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Aussie Open 2018 • Hall Of Famer Chris Evert Talks Tennis • 10sBalls Reports • 20 Women Can Win Australian Open?

Australian Open ballkids are welcomed by Swiss tennis player Stan Wawrinka (not pictured) during an official welcoming ceremony for the Australian Open tennis tournament at Melbourne Park in Melbourne, Victoria, Australia, 09 January 2018. The Australian Open starts on 15 January. EPA-EFE/LUIS ENRIQUE ASCUI



Welcome to Oz, the opportunity Slam.


The absences of 23-time Grand Slam champion Serena Williams and two-time champion Victoria Azarenka—combined with the lack of a dominant player—makes this Australian Open the most-wide open women’s Grand Slam in more than a decade, Hall of Famer Chrissie Evert asserts.


In a conference call with the media to promote ESPN’s first-to-last ball Australian Open coverage, which begins on Sunday at 7 p.m. Eastern time on ESPN2, Evert said 20 different women are true title contenders in Melbourne.


“I think one of the reasons why [it’s so wide open] is because Serena has won 23,” Evert told the media. “I think that’s a very important factor that she has dominated so many years. It is interesting. There’s an abundance of talent out there. Yes, we have nobody—besides Serena—who has taken the bull by the horns since Serena’s been out of the game and started her own dominance.”


Only two former champions—2008 titlist Maria Sharapova and 2016 champion Angelique Kerber—are in the field.


The lack of a strong favorite—and unpredictability of the field—could create a compelling tournament, albeit it one without the star power and pursuit of history Serena brings, the former No. 1 said.


“On the other side of the coin, it’s probably more intriguing because you’ve got 20 players who can win a Grand Slam,” Evert said. “Certainly, you couldn’t have said that 10 years ago or even five years ago. Look at some of these players capable of winning it—Dominika Cibulkova’s [ranked] 26 in the world, [Agnieszka] Radwanska’s 28 in the world, Petra Kvitova is 29 in the world—I mean it’s unbelievable. The latent is plentiful right now so that’s what we have to celebrate—we no longer have a dominant player.”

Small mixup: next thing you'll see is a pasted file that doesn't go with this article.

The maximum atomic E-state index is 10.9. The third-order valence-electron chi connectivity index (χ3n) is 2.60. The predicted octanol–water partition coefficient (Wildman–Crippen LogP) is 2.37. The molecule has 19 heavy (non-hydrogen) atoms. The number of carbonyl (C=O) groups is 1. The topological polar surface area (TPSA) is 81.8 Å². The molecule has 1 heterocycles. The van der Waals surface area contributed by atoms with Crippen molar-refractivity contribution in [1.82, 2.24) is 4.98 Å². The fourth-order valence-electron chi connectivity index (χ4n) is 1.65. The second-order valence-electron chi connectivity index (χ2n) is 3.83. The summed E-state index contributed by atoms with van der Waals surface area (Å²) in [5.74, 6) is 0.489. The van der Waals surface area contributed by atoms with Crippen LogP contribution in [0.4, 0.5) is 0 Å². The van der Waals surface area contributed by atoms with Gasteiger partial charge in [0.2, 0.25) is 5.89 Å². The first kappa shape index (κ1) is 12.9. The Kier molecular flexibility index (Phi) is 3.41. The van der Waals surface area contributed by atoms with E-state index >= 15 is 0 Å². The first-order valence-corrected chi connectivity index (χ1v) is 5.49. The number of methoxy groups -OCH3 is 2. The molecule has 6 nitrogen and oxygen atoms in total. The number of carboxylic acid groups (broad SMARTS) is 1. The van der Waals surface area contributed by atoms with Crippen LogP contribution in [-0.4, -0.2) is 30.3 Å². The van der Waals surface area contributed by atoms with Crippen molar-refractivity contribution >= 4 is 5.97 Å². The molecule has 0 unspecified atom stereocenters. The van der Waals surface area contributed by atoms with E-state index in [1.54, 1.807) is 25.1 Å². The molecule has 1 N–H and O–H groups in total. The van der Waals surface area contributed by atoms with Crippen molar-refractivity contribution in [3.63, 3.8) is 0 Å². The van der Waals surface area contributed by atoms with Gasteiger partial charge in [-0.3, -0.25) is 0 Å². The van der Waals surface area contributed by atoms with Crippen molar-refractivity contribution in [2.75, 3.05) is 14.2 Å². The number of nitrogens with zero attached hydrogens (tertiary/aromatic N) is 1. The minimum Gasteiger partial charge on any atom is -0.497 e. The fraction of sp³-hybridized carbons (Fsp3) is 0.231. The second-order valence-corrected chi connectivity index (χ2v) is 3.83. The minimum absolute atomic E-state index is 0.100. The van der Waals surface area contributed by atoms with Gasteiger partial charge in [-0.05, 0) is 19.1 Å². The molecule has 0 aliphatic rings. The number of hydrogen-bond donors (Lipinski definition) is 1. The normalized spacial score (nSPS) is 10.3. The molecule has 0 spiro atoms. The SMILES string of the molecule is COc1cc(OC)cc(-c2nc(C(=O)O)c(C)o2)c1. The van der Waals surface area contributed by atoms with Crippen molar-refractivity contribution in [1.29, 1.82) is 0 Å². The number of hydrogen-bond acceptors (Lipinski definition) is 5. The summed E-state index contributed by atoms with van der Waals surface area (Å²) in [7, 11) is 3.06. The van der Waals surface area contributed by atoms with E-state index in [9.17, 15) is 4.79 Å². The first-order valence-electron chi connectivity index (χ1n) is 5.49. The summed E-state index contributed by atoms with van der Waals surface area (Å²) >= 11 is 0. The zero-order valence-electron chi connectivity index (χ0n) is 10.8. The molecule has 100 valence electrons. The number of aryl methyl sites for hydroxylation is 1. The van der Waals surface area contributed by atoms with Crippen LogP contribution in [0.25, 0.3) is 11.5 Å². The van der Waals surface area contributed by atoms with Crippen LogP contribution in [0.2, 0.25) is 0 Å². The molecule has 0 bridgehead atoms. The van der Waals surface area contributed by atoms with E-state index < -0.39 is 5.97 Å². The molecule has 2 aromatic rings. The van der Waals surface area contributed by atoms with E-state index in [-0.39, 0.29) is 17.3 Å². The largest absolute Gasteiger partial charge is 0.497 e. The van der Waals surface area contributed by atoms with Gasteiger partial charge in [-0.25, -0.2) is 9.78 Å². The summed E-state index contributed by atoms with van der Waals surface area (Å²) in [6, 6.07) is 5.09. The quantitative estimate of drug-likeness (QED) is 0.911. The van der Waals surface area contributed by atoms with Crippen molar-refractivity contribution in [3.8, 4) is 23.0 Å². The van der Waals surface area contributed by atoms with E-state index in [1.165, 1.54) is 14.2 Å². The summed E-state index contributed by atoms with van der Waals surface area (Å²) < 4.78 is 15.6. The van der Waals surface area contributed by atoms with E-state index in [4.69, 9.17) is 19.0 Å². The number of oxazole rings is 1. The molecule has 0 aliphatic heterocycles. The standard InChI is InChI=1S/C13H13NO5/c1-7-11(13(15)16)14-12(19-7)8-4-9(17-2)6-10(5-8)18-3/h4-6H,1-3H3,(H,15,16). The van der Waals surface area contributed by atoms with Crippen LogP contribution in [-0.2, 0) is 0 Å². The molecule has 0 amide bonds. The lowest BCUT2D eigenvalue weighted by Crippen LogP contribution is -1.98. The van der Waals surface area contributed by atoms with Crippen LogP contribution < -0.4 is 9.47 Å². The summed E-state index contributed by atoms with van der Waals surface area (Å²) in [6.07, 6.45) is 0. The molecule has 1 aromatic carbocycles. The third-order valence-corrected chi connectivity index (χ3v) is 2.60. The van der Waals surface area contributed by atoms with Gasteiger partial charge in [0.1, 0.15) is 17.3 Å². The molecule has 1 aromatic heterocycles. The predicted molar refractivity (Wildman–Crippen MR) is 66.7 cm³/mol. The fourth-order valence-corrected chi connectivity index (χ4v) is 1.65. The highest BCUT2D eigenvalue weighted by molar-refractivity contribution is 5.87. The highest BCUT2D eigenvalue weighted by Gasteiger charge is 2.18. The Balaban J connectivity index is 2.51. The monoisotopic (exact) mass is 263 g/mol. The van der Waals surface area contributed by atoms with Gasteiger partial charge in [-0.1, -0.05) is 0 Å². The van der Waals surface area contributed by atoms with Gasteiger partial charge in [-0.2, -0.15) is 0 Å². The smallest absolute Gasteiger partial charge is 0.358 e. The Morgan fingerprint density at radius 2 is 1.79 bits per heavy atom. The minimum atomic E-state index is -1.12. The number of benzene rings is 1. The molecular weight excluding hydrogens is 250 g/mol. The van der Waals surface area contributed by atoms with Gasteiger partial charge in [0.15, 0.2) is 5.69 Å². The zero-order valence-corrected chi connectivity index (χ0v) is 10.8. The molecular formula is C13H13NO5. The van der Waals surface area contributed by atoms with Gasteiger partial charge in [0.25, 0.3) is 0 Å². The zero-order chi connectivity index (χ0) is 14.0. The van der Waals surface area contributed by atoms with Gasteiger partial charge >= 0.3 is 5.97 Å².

It’s a new and wide-open era for the women’s game.


“This is a new look at women’s tennis. This is the way it is right now,” Evert said. “We’ll see when Serena comes back it might be a different story. It is intriguing. Before it wasn’t. We knew and respected the brilliance of Serena and we hailed her. But right now there’s just so much talent on there that if you were to ask me to pick a player to win the Australian Open, which I hope you don’t, because I have no idea.”


Fifteen of the world’s Top 20—Simona Halep, Caroline Wozniacki, Elina Svitolina, Karolina Pliskova, Caroline Garcia, Johanna Konta, CoCo Vandeweghe, Kristina Mladenovic, Julia Goerges, Anastasija Sevastova, Anastasia Pavlyuchenkova, Elena Vesnina, Madison Keys, Ashleigh Barty and Magdalena Rybarikova—arrive in Melbourne playing for a maiden major.


World No. 1 Halep will be empowered by sweeping the Shenzhen Open singles and doubles titles last week.


Evert believes the 26-year-old Romanian’s early-season success—combined with the sorrow of squandering a one-set, 3-0 lead bowing to Ostapenko in the 2017 French Open final—will help Halep get over the Grand Slam finish line. Though it’s not exactly a rousing endorsement for a player who has failed to survive the first round in four of seven career Australian Open appearances, including successive opening-round losses.


“I say this without a lot of conviction, but I feel like Simona Halep had such a disappointing 2017 in the majors, and I feel she is determined to turn that around,” Evert said. “I mean, she had a heartbreaking 2017 in all the majors. I just feel like she’s playing the best tennis right now, playing the most solid tennis. I think she has good training.


“In the fall, with every interview I see, every time I see her on TV or Twitter, she has a big smile on her face. I think she’s personally in a good frame of mind. She’s liking being No. 1. She’s enjoying that. She’s embracing it. She’s not fearful of it. I say that, again, without 100 percent conviction, but I’m going to have to pick her as my favorite.”

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